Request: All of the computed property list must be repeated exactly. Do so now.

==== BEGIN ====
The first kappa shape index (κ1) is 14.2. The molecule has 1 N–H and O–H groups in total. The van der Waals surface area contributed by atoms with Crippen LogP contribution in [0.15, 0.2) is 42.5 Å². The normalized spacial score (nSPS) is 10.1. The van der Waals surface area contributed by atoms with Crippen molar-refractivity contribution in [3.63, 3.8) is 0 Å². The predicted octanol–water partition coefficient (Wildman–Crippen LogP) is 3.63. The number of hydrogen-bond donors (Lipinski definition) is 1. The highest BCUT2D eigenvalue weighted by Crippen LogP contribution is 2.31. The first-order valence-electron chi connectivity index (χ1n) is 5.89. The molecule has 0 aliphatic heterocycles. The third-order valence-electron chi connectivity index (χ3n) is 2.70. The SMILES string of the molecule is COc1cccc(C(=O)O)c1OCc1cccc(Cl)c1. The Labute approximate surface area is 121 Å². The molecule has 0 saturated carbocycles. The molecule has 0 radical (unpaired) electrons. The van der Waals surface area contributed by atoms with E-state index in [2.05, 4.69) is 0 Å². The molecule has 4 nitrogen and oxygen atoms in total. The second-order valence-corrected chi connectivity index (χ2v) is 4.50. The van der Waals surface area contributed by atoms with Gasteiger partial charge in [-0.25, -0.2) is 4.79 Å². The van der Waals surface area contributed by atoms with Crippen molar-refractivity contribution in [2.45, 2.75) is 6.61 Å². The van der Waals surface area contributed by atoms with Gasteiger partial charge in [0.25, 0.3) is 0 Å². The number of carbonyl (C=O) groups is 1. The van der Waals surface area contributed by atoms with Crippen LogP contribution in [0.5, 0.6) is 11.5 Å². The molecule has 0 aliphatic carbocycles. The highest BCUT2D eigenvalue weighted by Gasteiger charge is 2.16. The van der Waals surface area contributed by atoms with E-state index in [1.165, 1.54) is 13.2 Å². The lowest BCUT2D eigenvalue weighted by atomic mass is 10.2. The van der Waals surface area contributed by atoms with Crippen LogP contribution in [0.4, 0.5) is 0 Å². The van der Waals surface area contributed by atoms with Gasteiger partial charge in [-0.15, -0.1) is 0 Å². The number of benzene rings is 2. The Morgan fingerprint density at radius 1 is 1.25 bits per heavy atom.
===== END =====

The first kappa shape index (κ1) is 14.2. The molecule has 1 N–H and O–H groups in total. The van der Waals surface area contributed by atoms with Crippen LogP contribution in [0.15, 0.2) is 42.5 Å². The normalized spacial score (nSPS) is 10.1. The van der Waals surface area contributed by atoms with Crippen molar-refractivity contribution in [3.63, 3.8) is 0 Å². The predicted octanol–water partition coefficient (Wildman–Crippen LogP) is 3.63. The number of hydrogen-bond donors (Lipinski definition) is 1. The highest BCUT2D eigenvalue weighted by Crippen LogP contribution is 2.31. The first-order valence-electron chi connectivity index (χ1n) is 5.89. The molecule has 0 aliphatic heterocycles. The third-order valence-electron chi connectivity index (χ3n) is 2.70. The SMILES string of the molecule is COc1cccc(C(=O)O)c1OCc1cccc(Cl)c1. The Labute approximate surface area is 121 Å². The molecule has 0 saturated carbocycles. The molecule has 0 radical (unpaired) electrons. The van der Waals surface area contributed by atoms with E-state index in [2.05, 4.69) is 0 Å². The molecule has 4 nitrogen and oxygen atoms in total. The second-order valence-corrected chi connectivity index (χ2v) is 4.50. The van der Waals surface area contributed by atoms with Gasteiger partial charge in [-0.25, -0.2) is 4.79 Å². The van der Waals surface area contributed by atoms with Crippen molar-refractivity contribution in [2.45, 2.75) is 6.61 Å². The van der Waals surface area contributed by atoms with Gasteiger partial charge in [0.25, 0.3) is 0 Å². The number of carbonyl (C=O) groups is 1. The van der Waals surface area contributed by atoms with Crippen LogP contribution in [0.5, 0.6) is 11.5 Å². The molecule has 0 aliphatic carbocycles. The highest BCUT2D eigenvalue weighted by Gasteiger charge is 2.16. The van der Waals surface area contributed by atoms with E-state index in [1.165, 1.54) is 13.2 Å². The lowest BCUT2D eigenvalue weighted by atomic mass is 10.2. The van der Waals surface area contributed by atoms with Crippen LogP contribution in [0.4, 0.5) is 0 Å². The van der Waals surface area contributed by atoms with Gasteiger partial charge in [-0.15, -0.1) is 0 Å². The number of benzene rings is 2. The Morgan fingerprint density at radius 1 is 1.25 bits per heavy atom.